I almost gave up fishing a while ago. I am originally from northern Minnesota where you can't throw a rock without hitting a local fishing hole. I my work moved me to central Louisiana for three and a half years. I will not say that there is no place to fish in Louisiana because that would be a downright lie, but I was not familiar with catfish and I hated the heat that Louisiana is known for. If I didn't have to be outside, I didn't go out. I didn't cast one line for almost four years, period. I moved to Alaska after that and that distant memory of fishing and being on the water started to creep back into my mind. At some point I realized, "Hey idiot, you live in a place that people pay thousands of dollars to visit and fish! Why the hell are you not out there?" I blew the dust off my fishing gear, replaced some gear, bought some new gear, and can't remember what life was like without fishing.
My fishing buddy in Alaska was another Pollock; he was quiet like me and loved being outdoors. We became friends instantly. Every chance we got to be on the water, that's where we were. Thank goodness our wives became friends, without that many of our small excursions into the Alaskan wild would have been cut short or stopped all together. The wives would do whatever they did and my buddy and I would head to a new river and see if our luck was any better there than the last time. We caught few fish, but enjoyed each other's company almost as much as we enjoyed the sounds of the river, the wind, the trees, and the outdoors.
I was relocated to Minnesota a year and a half ago, to a suburb just south of the twin cities. I have found several lakes that I like to fish, either with my canoe or from shore. I catch crappies, northern, bass, blue gill (with my daughter). I am going to try to catch trout again this year. At this point in my life, fishing sometimes feels like more like an obsession than a hobby. I drive my wife nuts by watching fishing shows, talking about fishing, reading articles on fishing, playing with my new fishing gear, and practicing knots in the living room. I feel like fishing is the only thing that keeps me from becoming a "city boy" while I live so close to the metro area. I have never lived in a place with such a large population. I feel claustrophobic; I am amazed by how little respect people have for each other. Living near the city really stresses me out, but when I am fishing, that all goes away. When I find my way back to the water, all the weight of the world is removed from my shoulders and all I have to focus on is keeping the line tight, watching those tailing loops, and giving due respect to the water.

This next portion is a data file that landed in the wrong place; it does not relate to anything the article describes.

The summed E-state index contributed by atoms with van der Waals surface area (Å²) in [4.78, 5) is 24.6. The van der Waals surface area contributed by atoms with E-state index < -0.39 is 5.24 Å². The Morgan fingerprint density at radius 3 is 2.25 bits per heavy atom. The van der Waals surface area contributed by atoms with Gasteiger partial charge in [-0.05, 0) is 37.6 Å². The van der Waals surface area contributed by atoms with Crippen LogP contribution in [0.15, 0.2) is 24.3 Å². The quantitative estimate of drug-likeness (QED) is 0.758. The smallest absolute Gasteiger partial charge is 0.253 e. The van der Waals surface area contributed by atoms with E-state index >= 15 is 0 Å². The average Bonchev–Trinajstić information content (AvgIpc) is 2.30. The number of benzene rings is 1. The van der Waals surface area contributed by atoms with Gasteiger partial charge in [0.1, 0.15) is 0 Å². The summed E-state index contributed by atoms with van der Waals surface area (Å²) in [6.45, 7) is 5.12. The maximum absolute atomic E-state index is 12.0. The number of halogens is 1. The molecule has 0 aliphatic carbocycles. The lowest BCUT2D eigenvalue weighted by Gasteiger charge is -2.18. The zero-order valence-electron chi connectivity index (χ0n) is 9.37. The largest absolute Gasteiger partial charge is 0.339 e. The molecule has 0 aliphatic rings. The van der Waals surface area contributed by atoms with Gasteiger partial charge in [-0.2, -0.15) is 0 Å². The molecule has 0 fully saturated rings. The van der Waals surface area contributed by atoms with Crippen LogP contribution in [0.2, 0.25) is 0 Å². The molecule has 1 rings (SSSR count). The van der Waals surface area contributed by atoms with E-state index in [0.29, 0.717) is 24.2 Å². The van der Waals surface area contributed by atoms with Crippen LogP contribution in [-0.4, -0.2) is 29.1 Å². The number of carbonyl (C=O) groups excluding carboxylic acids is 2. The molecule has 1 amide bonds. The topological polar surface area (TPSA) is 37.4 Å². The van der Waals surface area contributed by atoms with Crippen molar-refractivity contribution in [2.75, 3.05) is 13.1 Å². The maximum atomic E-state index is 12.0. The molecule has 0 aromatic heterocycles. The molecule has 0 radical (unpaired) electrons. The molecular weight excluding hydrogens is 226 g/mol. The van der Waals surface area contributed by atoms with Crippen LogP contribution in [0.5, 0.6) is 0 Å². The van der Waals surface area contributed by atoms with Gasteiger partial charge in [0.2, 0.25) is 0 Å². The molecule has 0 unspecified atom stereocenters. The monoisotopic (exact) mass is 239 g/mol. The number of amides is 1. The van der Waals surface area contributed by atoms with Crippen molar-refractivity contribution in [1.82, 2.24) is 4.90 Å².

I am giving my daughter her first fly rod this month for her fifth birthday. She has mastered using bait, and even catches fish with small weighted flies from her little Zebco. She is much smarter than I was as her age. I have watched her cast a couple different fly rods, between fishing expos and begging me to try mine and I think she may be a natural. Her young mind understands that she needs to stop the rod to make the line go (I never even thought to try explaining this to her as I thought it would go in one ear and out the other). I think she will make a fine fly fisher, and I couldn't be more proud.
I don't think I ever answered the question I posed to myself at the beginning of this, or maybe I did. Some place in the last thousand words or so my true passion might have slipped from my finger tips onto the page, or maybe it didn't. But that's what happens when I get asked about fishing, I start to ramble and have a hard time slowing down. If you already fish and you are reading this, you might understand. If you are new to the sport or have never the smell of fish on your hands before, you might think that I am a rambling idiot or maybe you'll get it. I hope you get it. I wish that more people fly fished. The more people that do equals more people care about the fish and their habitat. I plan on living a long life, but only if I can fish until the end of it. We need our friends, children, and friend's children to become fishermen, that way we can pass the torch to keep the sport and the fish alive and well.